~Bathroom selfie on Saturday night~

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On Saturday I hopped around a few parties with friends and got to see a really neat hotel called The Phoenix . It reminded me of the Ace Hotel in Palm Springs with it’s super retro US motel vibe.

~The Phoenix pool~

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I also got to visit a pretty dope house nicknamed ‘The Starship’ which was used as a location for HBO’s Silicon Valley.

~View from The Starship’s roof terrace~

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On Sunday I got to go out sailing around Marin which was super beautiful and a lot of fun. The waters were royal blue and the local wine flowed. We stopped off at Tiburon and Angel Island, before heading to a spot called Fish in Sausalito for dinner (luckily they serve salad ;) ). I just love how the fog envelops the land like something from science fiction when it rolls in at dusk.

~View from the water back to San Francisco~

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~Angel Island~

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 ~Party on a boat~

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~Sausalito~

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 ~Fog coming for Sausalito~

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As we sailed back to San Francisco through the dusky purple fog, fittingly listening to lots of vintage Prince, I found myself very nostalgic thinking about the first time I visited California with my family. I was 16 and remember taking the ferry to Sausalito one day, eating ice-cream by the water and being so excited about it all. I thought about all that had happened in my life since (a decade sounds rather epic, doesn’t it?) and how most of it I would have never predicted back then. It’s a funny feeling, a sort of culmination of energies and emotions, at once appreciative of it all though somehow there’s a sadness to it. To feel happy and sad at the same time, and that life is short but long too in many ways. It is quite amazing how all these feelings exist simultaneously. There are so many facets within us to experience that it is really rather staggering to contemplate.

~Embarcadero~

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~The Ferry Building. Time waits for no man~

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Having Big Fun

April 26, 2016

Propelled by the energies of joy, it is no secret that time takes flight when you are having fun. I love spending time here in California, and, it feels like the past week has somewhat flown by …

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A lot of dope music has come through my inbox just recently, so I’ve had a mix of Black Milk, Saba, The Lytics, Brassfoot, and Funkineven on rotation. Take a listen!

1) Saba “World in my Hands (ft. Amino & LEGIT)”

2) Black Milk & Nat Turner “Never”

3) Brassfoot “Dreamstate Intercal”

4) Funkineven “SSS (90s cut)”

5) The Lytics “Ring My Alarm”

As always, I’ve been spending a solid amount of time in cafes writing. Right now I would recommend The Blue Fig on Valencia for classic, chill coffee-house vibes, and Stanza Coffee on 16th for a trendy vibe and yummy coffee. Both have nice outdoor seating, as does my go-to veggie spot Herbivore on Valencia which also deserves a shout out!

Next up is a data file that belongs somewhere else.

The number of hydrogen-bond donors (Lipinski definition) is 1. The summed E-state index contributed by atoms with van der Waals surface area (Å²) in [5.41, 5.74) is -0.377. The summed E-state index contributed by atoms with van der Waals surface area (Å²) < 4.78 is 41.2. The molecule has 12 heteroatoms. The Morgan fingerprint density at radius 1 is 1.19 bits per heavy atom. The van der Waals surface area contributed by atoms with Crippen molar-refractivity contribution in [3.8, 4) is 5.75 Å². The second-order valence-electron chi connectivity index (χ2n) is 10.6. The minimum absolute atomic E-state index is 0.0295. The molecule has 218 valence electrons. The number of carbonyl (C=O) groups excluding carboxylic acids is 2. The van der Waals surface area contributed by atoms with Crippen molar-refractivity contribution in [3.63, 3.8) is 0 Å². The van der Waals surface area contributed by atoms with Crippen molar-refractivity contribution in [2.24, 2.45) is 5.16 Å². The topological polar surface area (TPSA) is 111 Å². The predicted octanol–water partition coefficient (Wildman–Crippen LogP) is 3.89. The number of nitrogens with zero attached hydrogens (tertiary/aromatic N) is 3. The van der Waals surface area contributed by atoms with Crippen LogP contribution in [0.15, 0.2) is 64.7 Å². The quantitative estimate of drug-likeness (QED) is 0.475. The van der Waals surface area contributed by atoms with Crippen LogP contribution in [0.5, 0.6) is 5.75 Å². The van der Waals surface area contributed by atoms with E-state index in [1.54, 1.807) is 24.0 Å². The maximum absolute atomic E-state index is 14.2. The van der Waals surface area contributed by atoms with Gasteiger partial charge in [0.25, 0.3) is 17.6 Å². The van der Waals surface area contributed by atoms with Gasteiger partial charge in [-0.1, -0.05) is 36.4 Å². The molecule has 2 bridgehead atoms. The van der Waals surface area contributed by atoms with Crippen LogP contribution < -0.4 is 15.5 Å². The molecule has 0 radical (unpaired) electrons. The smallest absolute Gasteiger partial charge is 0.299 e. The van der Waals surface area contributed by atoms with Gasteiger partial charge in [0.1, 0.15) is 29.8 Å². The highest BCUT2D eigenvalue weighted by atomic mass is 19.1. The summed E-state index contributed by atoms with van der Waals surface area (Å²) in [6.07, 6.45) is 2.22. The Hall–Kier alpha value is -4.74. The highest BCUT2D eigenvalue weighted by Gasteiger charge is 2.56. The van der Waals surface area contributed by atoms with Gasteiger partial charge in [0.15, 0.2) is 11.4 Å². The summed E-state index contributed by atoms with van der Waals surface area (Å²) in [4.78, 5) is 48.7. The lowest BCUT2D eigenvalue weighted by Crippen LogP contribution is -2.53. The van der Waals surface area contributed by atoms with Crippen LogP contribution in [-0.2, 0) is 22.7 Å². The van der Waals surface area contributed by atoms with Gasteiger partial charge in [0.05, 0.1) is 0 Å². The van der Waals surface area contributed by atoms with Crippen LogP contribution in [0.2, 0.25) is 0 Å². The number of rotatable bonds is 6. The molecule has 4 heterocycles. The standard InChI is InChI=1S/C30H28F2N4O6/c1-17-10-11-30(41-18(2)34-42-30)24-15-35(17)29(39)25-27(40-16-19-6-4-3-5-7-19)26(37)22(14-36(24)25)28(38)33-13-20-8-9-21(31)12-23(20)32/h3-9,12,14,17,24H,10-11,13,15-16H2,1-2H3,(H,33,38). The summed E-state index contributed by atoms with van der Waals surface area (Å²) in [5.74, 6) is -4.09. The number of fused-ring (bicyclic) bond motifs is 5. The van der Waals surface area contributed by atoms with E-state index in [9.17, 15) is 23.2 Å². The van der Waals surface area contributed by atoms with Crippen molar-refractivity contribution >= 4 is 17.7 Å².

~Coffee love in The Mission~

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I caught up with a friend for dinner last Tuesday and saw a sneak preview of the book So Much to Be Done, which is a collection of the writings of Barbara Brenner. Barbara was an incredible activist I had the honour of working with in the summers of 2009 and 2010 when I interned for the non-profit organisation Breast Cancer Action. Undoubtedly she was one of the most intelligent, straight-talking, and warm-hearted individuals I have ever known. After having breast cancer herself (twice), she was diagnosed with ALS in 2010 and passed away in 2013. I think it is fantastic that her writing is being published in a collection like this, and I look forward to reading it properly. You can learn more about Barbara here and check out the book here .

On Wednesday I hopped over to the East Bay to visit Berkeley University. The campus is so stunning and whenever I’ve been the vibe has always felt so good. The last time I was out there was 2011, when I was working on my undergraduate thesis. I visited the Bancroft archives to find some of Sarah Webster Fabio’s work (a really inspiring poet and activist I recommend getting hip to), and remember imagining how rad it must be to study there. Here are some pictures …

~Berkeley Campus~

IMG_6272~Beautiful Berkeley trees~

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~Me posing on campus~

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~Gold shoes in the grass~

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~More magical Berkeley trees~

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And for the first time ever I ventured down to San Jose in the South Bay for a little party with some buddies. I was super excited for the little adventure, mostly because of my love of the Dionne Warwick song “Do You Know the Way to San Jose?” (written by my hero Burt Bacharach). I remember dancing around to that song as a kid, probably never imagining that one day I too would have some friends down in San Jose.

 ~San Jose Station~

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~A backyard worthy of DJ Khaled~